Fico still the most trusted Slovak politician
A poll conducted by the Public Opinion Research Institute of the Slovak Statistics Office indicated that non-parliamentary Smer party boss Róbert Fico is still the most trusted politician in Slovakia with 21.7% popular support (see chart below). In the poll conducted between August 30 and September 8, 1,087 people were asked which politician they trusted the most.
Fico's support came mainly from voters 25 to 29 years old, while voters over 60 tended to support Movement for a Democratic Slovakia (HZDS) leader Vladimír Mečiar (18.4% voter support). Prime Minister Mikuláš Dzurinda (13.8%) finished third in the poll, but appealed to the widest age range of correspondants.
Dalai Lama to visit Slovakia in October
Tibet's exiled spiritual leader, the Dalai Lama, will be awarded an honorary doctorate from Bratislava's Comenius University during a visit to Slovakia in October. The ceremony is scheduled to be held on October 16 and will be closed to the public, said Csaba Kiss from the Šamorín-based At Home Gallery that is organising the visit.
Preparations for the visit to Slovakia started last year by a group of Buddhist monks at the Šamorín synagogue. Comenius, Slovakia's oldest university, is helping organise the visit, said Kiss.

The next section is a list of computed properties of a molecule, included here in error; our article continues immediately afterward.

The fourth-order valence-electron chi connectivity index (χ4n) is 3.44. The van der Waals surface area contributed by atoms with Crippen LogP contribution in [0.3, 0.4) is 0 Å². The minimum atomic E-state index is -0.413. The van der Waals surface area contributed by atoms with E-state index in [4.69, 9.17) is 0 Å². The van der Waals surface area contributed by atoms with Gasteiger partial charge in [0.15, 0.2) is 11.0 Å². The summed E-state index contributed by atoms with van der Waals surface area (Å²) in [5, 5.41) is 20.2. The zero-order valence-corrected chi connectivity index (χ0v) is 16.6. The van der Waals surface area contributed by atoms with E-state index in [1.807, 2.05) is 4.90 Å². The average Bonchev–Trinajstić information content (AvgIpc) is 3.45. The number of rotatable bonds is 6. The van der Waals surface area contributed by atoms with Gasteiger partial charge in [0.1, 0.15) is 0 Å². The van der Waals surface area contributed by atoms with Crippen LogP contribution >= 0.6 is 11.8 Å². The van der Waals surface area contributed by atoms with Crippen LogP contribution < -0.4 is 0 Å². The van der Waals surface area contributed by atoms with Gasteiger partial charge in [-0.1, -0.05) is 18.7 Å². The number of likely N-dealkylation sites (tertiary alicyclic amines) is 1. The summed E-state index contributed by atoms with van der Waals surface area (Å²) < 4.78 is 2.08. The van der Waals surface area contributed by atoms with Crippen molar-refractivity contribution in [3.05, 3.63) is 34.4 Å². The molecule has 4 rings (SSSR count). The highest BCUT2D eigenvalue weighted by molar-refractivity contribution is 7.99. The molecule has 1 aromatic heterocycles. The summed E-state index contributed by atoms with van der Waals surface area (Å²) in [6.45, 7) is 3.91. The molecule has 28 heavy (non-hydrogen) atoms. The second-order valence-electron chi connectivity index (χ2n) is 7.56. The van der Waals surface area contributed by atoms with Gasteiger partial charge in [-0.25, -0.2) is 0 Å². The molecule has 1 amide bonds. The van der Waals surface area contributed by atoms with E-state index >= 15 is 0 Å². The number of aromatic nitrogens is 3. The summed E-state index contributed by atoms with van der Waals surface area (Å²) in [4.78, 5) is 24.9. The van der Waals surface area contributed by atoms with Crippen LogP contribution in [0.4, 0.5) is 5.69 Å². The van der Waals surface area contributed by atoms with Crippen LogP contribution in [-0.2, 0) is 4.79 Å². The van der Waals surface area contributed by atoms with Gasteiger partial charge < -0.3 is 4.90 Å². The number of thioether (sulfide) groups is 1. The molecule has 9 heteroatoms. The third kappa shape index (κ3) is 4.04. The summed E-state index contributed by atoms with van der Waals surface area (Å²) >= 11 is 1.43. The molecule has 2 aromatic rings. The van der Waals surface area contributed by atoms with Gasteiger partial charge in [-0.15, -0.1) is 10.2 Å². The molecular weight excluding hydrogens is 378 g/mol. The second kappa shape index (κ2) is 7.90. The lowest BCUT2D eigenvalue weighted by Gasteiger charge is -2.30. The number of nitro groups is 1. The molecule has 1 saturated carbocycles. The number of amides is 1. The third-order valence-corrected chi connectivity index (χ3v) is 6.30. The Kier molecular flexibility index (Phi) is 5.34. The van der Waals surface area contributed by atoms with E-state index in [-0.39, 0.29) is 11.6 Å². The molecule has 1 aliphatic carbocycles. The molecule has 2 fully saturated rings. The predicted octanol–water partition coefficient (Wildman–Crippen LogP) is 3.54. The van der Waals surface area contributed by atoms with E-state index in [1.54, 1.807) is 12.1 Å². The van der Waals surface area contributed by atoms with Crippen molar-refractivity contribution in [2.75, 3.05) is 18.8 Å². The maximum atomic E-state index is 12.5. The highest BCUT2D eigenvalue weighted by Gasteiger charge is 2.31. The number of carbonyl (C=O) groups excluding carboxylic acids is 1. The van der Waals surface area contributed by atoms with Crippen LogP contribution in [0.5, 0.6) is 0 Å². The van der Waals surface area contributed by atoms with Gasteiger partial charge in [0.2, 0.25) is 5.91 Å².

Lučenec chicken protest angers animal rights group
Activists for the Association for Democracy and Common Sense threw 89 live chickens over the fence of the Slovak Government Office to register their disgust for the government's proposal to make Rimavská Sobota, instead of Lučenec, the capital city of the new Novohrad-Gemer region. The association's spokesman, Tibor Papp, said that the chickens symbolised the "brainless decision" made by the government. Eleven of the chickens were reported to have died in the action, while several others suffered broken wings.
The government is discussing plans to change the country's administrative regions from the current eight districts to 12. Papp said that the majority of the region's mayors favoured Lučenec as the regional capital, and that it had met 90% of the criteria laid down by the Interior Ministry.
Ľadislav Durkovíč, the chairman of Sloboda Zvierat (Freedom of Animals) group in Bratislava said that the protest had violated the law against the mistreatment of animals. The group, he said, would file a criminal complaint against the Association for Democracy and Common Sense.
Compiled by Chris Togneri
from SITA and TASR
25. Sep 2000 at 0:00